“Makmende Returns” – Hilarious new Just A Band Video

In Film on March 17, 2010 at 7:56 am

This had me laughing hysterically. A must watch. A must share.

The new Just A Band video. Directed by Jim Chuchu and Mbithi Masya

Starring Kevin “K1” Maina, Patricia Kihoro, Mbithi Masya, Kibugi Wamae, Mugambi Nthiga, Renee Sewe, Kwame Oddenyo, PA Okaalet, Kevin “K2” Maina, Moses Wataka, Lucille Kahara and Diana Nduba.

It’s the song “Ha-He” from their 2nd Album 82 – Just A Band – An Experimental Boy Band.

Anatomy of an African Trending Topic – #KenyaInThe90s

In Happenings on February 25, 2010 at 6:35 pm

For the Ukwelii blog faithful, I must say it’s been a minute…I’ve been pleasantly distracted by my Posterous Photoblog and of course Twitter (and a couple other things, but we’ll get to the “Where’d you go, Mariko” post later on). Meanwhile, the Twitterwebs are abuzz with a new Kenyan Trending Topic (definition: a phrase – that at times with a hash # before it – that is shared by many people on Twitter over a period of time)

Kenya/East Africa’s had it’s share now, with the popularity, scale and ripple effect growing with each one. The past few good Twitter trending topics include #AVitzIsNotACar (A Vitz is not a car) which made it into the blogosphere on Al Kags’ blog and even garnered an official response from Toyota Kenya. Then there was #MWEA10 (but we’re still debating whether this counts because it was a conference, not a by-the-people-for-the-people kind of Trending Topic), and iAlen‘s #YouknowYouAreKenyan was another good one, but thanks to the you’re/your/you are dilemma, didn’t really archive well.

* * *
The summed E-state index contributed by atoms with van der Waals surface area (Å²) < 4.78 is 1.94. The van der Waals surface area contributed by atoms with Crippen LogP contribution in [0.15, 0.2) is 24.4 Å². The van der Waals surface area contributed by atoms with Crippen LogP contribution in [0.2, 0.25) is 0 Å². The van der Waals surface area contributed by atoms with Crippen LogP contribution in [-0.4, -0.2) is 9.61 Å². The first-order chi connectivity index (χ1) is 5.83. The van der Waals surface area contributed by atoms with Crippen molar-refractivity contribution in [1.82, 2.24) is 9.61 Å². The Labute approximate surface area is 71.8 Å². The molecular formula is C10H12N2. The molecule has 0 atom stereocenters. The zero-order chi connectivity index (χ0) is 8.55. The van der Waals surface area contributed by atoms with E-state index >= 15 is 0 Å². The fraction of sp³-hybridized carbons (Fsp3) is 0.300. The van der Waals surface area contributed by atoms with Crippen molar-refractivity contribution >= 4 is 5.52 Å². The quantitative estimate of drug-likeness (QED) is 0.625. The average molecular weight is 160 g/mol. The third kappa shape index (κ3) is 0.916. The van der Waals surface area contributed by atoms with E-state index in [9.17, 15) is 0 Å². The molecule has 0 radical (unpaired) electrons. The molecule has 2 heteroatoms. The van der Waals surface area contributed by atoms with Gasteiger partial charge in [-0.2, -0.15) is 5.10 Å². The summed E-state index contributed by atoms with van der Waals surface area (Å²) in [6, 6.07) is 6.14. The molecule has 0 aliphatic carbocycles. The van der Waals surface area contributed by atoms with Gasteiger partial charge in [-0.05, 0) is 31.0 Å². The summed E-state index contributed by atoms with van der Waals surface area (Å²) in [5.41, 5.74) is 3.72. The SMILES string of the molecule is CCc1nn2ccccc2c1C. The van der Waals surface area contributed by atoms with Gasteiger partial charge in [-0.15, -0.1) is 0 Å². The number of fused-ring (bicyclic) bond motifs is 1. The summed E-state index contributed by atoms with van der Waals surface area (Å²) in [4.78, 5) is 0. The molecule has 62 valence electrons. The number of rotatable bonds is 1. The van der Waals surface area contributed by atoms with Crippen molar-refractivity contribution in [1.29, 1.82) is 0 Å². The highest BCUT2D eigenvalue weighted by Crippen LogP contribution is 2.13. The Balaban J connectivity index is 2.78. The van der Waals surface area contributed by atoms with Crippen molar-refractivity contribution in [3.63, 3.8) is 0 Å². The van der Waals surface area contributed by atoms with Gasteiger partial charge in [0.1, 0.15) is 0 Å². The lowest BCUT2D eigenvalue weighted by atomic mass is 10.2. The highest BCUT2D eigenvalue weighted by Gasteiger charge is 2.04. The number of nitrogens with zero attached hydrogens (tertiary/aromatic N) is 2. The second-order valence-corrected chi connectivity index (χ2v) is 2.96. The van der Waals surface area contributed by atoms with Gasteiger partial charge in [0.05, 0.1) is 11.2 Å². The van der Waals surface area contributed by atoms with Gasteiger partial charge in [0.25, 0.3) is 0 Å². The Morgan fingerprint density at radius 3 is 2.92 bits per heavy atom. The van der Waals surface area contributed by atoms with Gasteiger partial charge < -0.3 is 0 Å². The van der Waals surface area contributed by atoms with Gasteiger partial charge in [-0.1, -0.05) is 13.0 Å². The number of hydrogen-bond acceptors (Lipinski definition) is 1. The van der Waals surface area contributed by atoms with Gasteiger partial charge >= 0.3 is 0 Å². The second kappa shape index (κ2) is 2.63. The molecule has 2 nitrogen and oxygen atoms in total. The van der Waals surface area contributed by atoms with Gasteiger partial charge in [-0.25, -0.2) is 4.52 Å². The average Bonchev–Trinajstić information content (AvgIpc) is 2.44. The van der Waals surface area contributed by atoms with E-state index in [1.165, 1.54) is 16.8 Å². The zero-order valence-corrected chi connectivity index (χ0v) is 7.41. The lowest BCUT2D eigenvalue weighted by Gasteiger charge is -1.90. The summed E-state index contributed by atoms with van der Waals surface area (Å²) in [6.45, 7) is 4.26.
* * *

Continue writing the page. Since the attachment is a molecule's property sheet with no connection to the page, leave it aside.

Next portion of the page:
So, seems like Moses Baraza didn’t know he’d be starting one when he started #Kenyainthe90s but he did, and it’s been a hilarious ride through the lives of Kenyans on Twitter (Can’t forget the hashtag of the same name by “CEO of #KenyansonTwitter” – Rojahs)

Here’s a glance at what’s trending right now. (By the time this goes up, it will already be old news. Keep up to date on it here)

Kwezi3_normal
hilum: He paid the ultimate price…..#Renegade #Kenyainthe90s
Image0284_normal
Kitteekattii06: RT @SupremeGREAM: #kenyainthe90s when a car registration eg KAB would take a whole year to run out
Twitterprofilephoto_normal
kaggzie: #kenyainthe90s when kbc used to start at 4…and right after news was spiff n hercules:)
4439_1068082664052_1285620437_30161133_3835942_n_normal
Kid_Kanye: RT @Lazizi: RT @Switcheeks: #kenyainthe90s dufu mpararo and the way we’d daka those tadpoles in the name of fishes..hehehe=>DEAD
Macy_gray_macygray113_normal
Lazizi: #kenyainthe90s weather forecast by the 1 n only, Ngwata francis.
Macharia_normal
TheMacharia: #Kenyainthe90s Blueband Quiz show. I was on that show, and we won!
Twitterprofilephoto_normal
Tininai: #kenyainthe90s the doubledecker buses at bus station.
Awesome020_normal
Amasy: #kenyainthe90s sabuni ilikuwa Rexona na lifebouy
Untitled-1_normal
asayf: We could buy something for a shilling! #kenyainthe90s
Twitterprofilephoto_normal